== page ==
Evolution of Tea in China

When the Chinese started drinking tea almost five thousand years ago, they sipped it for its health-giving properties. They found that the brew refreshed them, cured stomach aches, indigestion, depression, skin problems and helped them stay wide awake for hours at a time. Not surprising then that it became the favourite drink in Buddhist monasteries where the monks needed to stay focused but calm through hours of meditation.  

Chinese mountain range covered in tea plants in China
Tea plantation on a hill in China

Timeline of the History of Tea in China

2737 B.C
According to legend, tea is discovered when a Camellia sinensis var. sinensis leaf falls into Emperor Shen Nung’s pot of boiling water. After sipping the infusion and feeling energized the emperor declares the beverage has medicinal powers.
420-479 Sung Dynasty
Tea is well established as a medicine across China.  The camellia leaves are dried and compressed into cakes from which bits are broken off and boiled in water.
557-589 Chin Dynasty
Tea is starting to emerge as a social drink or certainly one that is now being enjoyed for its taste as much as its medicinal purposes.
589-620 Sui Dynasty  
Tea propagation is now more widespread & organised.  Tea bricks emerge as a form of currency.  Buddhist monks introduce tea to Japan.
620-907 Tang Dynasty
The poet Lu Yu writes the classic Book of Tea.  The custom of donating the very best tea to the emperor is is started.  The raw tea is now steamed and pulverised before being compressed into cakes.
960-1644 Song Dynasty
Tea drinking has now become an established social and spiritual event taking place in designated tea houses or tea rooms. Tea is dried then pulverised into a fine powder and whisked in a bowl with water.  Tea ware starts to be developed. This style of preparation was adopted for the Japanese Tea Ceremony.
1368-1644 Ming Dynasty  
Black, green and oolong teas are now being manufactured.  Round teapots, Yixing clay pottery and blue and white designs are introduced.  Tea becomes a major trading commodity.  Whole leaves now replace powder and bricks for tea preparation. The beverage is drunk out of individual cups, not bowls throughout the day.
Ancient China. Oriental people. Tea ceremony. Old village, peasants. Traditional Chinese paintings. Tradition and culture of Asia.

Ancient Chinese tea culture

Tea Manufacturing and Culture in China

Tea manufacturing and culture have evolved in China over time. Manufacturing processes have been refined, and books have been written about how to cultivate the plants, pluck the fresh crop, process the leaves, and how to brew and serve the tea. As the beverage grew in popularity across China's vast territories, it became an important part of social life with its own etiquette and rituals, Chinese tea ceremonies, and tasting competitions. Tea soon became China's major trade with rapid advances in global shipping and exportation.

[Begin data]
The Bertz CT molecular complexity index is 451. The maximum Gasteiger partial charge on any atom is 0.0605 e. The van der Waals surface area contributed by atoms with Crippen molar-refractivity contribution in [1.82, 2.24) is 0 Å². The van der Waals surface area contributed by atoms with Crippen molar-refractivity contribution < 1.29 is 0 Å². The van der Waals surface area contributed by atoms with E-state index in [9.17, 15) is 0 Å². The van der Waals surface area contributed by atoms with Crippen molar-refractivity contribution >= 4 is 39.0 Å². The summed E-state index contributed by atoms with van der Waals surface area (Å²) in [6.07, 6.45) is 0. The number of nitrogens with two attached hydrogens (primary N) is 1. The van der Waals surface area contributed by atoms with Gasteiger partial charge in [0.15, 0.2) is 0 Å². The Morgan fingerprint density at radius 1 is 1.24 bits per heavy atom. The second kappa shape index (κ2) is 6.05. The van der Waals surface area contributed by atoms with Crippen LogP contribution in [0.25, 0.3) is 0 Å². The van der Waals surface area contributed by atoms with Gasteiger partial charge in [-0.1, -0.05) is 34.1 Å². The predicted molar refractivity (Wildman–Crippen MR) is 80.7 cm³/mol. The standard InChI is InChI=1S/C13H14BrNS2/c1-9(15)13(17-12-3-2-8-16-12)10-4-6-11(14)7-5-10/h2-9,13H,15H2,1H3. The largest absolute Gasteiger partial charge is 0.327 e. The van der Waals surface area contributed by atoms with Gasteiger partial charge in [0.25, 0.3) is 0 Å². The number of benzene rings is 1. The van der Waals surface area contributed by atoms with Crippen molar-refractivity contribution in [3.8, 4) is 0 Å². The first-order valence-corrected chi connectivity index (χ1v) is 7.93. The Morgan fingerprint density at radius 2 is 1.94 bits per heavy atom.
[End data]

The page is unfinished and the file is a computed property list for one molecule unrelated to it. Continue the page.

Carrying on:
tea plantation in China
Chinese tea plantation

Modern Times: Diversity of Tea Varieties

Today, Chinese tea continues to be enjoyed by people all over the world. If you're interested in trying some of China's famous teas, you might want to check out products like Buddhas Tears Tea or Gunpowder 'Temple Of Heaven' Green Tea. These teas are representative of the long history and rich culture of tea in China, and they offer a unique and enjoyable experience for tea lovers. Green tea, for example, is famous for its refreshing taste and high antioxidant content. It is also believed to promote weight loss and boost metabolism. Black tea, on the other hand, is more robust and flavorful, and is often enjoyed with milk or sugar. Oolong tea is a semi-fermented tea that is highly valued for its complex flavor and aroma. White tea is a delicate tea made from young tea leaves and buds and is known for its sweet and mild taste. Pu-erh tea is a fermented tea that is highly prized for its earthy taste and health benefits. Tea has played an essential role in Chinese culture for thousands of years. It has evolved from a medicinal remedy to a cultural symbol of refinement and hospitality. Today, Chinese tea varieties are enjoyed all over the world, and they continue to evolve and captivate tea lovers with their unique tastes and aromas.